What is Cholesterol?
Cholesterol is a sterol (a combination steroid and alcohol). Cholesterol is a lipid found in the cell membranes of all tissues, and it is transported in the blood plasma of all animals. Because cholesterol is synthesized by all eukaryotes, trace amounts of cholesterol are also found in membranes of plants and fungi. The name originates from the Greek chole- (bile) and stereos (solid), and the chemical suffix -ol for an alcohol, as researchers first identified cholesterol in solid form in gallstones by François Poulletier de la Salle in 1769. However, it is only in 1815 that chemist Eugène Chevreul named the compound “cholesterine”.Most of the cholesterol is synthesized by the body and some has dietary origin. Cholesterol is more abundant in tissues which either synthesize more or have more abundant densely-packed membranes, for example, the liver, spinal cord and brain. It plays a central role in many biochemical processes, such as the composition of cell membranes and the synthesis of steroid hormones.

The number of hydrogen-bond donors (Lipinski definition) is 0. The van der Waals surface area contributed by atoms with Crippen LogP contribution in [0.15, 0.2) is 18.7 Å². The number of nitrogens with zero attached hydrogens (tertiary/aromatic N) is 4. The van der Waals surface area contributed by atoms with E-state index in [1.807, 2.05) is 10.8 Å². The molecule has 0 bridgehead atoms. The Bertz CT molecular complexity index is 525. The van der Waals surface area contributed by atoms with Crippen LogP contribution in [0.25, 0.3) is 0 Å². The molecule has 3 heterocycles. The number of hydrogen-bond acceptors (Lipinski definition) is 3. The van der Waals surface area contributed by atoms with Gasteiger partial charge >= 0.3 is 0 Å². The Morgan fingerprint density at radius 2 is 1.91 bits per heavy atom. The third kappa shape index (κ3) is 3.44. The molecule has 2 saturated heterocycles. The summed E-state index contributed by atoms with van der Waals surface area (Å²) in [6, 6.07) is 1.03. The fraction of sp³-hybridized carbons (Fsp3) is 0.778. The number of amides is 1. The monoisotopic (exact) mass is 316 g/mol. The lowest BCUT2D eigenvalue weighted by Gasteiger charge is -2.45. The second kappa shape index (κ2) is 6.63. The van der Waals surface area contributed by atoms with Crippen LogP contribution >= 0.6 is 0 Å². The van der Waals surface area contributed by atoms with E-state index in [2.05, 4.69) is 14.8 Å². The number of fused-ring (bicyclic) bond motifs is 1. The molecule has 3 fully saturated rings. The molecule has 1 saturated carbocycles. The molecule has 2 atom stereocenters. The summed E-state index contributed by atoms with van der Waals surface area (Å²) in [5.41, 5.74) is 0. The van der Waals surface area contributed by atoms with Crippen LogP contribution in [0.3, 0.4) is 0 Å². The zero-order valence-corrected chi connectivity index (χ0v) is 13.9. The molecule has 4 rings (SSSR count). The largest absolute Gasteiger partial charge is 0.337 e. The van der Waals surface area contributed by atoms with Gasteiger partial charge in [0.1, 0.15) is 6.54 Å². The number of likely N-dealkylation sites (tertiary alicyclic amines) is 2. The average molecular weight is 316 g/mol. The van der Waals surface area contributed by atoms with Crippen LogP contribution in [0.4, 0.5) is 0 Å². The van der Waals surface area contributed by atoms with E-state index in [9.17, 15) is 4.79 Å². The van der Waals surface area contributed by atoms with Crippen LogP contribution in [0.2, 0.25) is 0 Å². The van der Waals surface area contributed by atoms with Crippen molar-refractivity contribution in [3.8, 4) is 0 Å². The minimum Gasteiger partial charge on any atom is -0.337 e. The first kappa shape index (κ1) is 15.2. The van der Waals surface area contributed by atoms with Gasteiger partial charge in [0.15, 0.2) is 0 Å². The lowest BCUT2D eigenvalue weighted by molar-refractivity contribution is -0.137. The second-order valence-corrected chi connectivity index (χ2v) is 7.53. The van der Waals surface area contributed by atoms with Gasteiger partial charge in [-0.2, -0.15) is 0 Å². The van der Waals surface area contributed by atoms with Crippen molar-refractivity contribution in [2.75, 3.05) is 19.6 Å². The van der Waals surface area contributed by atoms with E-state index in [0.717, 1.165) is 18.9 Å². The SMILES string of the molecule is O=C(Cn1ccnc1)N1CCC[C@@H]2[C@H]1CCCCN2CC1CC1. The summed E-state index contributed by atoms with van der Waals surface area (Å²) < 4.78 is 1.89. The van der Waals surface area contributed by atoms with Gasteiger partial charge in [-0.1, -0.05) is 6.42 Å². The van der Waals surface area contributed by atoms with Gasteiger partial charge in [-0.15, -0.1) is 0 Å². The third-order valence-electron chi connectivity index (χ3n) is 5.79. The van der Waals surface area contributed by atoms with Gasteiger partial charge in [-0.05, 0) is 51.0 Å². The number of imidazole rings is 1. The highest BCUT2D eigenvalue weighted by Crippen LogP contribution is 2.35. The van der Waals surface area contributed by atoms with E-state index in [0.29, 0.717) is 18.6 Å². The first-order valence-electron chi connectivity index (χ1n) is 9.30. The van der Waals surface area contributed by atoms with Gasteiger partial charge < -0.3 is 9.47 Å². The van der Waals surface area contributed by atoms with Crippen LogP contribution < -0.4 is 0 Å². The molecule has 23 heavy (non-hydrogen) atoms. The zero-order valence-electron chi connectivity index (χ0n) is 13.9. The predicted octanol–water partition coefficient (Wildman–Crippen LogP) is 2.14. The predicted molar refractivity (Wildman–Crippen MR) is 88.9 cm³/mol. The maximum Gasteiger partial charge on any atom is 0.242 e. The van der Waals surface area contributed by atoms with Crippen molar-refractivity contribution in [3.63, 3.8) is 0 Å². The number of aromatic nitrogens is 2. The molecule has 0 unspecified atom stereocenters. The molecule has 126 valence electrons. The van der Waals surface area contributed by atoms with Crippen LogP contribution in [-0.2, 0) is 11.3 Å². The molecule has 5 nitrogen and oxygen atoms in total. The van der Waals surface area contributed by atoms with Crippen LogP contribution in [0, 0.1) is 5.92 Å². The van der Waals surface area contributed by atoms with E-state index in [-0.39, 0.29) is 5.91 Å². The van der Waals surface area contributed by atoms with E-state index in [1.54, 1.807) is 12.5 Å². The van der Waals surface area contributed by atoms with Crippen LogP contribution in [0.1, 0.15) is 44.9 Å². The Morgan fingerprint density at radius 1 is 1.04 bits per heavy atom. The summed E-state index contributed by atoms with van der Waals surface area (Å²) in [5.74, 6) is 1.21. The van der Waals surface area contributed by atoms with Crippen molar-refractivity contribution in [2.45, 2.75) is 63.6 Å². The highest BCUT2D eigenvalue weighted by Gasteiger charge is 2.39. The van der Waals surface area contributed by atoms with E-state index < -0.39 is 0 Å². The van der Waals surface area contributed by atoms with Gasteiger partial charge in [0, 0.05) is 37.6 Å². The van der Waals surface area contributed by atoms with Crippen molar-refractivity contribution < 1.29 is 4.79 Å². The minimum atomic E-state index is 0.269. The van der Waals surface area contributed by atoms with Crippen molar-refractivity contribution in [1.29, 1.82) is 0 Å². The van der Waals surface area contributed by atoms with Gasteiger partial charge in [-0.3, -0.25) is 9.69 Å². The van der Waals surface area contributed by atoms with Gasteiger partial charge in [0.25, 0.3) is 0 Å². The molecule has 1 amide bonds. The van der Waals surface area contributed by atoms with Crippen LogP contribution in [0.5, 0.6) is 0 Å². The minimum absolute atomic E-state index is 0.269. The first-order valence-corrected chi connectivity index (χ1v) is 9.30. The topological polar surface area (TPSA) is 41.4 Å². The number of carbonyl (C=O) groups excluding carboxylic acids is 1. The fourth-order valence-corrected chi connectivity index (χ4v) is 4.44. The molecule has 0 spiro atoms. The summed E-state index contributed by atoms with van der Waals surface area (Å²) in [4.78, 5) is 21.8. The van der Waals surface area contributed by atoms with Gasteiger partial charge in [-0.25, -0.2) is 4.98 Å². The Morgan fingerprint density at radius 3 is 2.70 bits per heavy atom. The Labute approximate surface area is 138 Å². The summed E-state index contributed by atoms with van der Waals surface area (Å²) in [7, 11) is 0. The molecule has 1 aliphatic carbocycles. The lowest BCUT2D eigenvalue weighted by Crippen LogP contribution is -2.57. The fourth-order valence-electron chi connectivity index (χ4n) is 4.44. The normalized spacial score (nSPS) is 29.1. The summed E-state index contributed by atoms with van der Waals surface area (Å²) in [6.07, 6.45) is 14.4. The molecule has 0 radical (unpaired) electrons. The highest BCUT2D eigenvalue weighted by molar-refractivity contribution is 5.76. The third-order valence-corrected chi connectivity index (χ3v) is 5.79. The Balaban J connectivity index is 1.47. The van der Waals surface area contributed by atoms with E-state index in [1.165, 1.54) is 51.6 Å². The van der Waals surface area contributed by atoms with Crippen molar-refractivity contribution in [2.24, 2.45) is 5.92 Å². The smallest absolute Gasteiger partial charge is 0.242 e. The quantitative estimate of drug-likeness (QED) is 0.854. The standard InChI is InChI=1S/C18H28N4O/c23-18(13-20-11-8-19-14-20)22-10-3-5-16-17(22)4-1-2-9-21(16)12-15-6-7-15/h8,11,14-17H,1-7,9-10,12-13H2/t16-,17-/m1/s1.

Cholesterol is insoluble in blood, but is transported in the circulatory system bound to one of the varieties of lipoprotein, spherical particles which have an exterior composed mainly of water-soluble proteins. The main types, low-density lipoprotein (LDL) and high-density lipoprotein (HDL) carry cholesterol from and to the liver.According to the lipid hypothesis, abnormally high cholesterol levels (hypercholesterolemia) and abnormal proportions of LDL and HDL are associated with cardiovascular disease by promoting atheroma development in arteries (atherosclerosis). This disease process leads to myocardial infarction (heart attack), stroke and peripheral vascular disease. As high LDL contributes to this process, it is termed “bad cholesterol”, while high levels of HDL (“good cholesterol”) offer a degree of protection. The balance can be redressed with exercise, a healthy diet, and sometimes medication.
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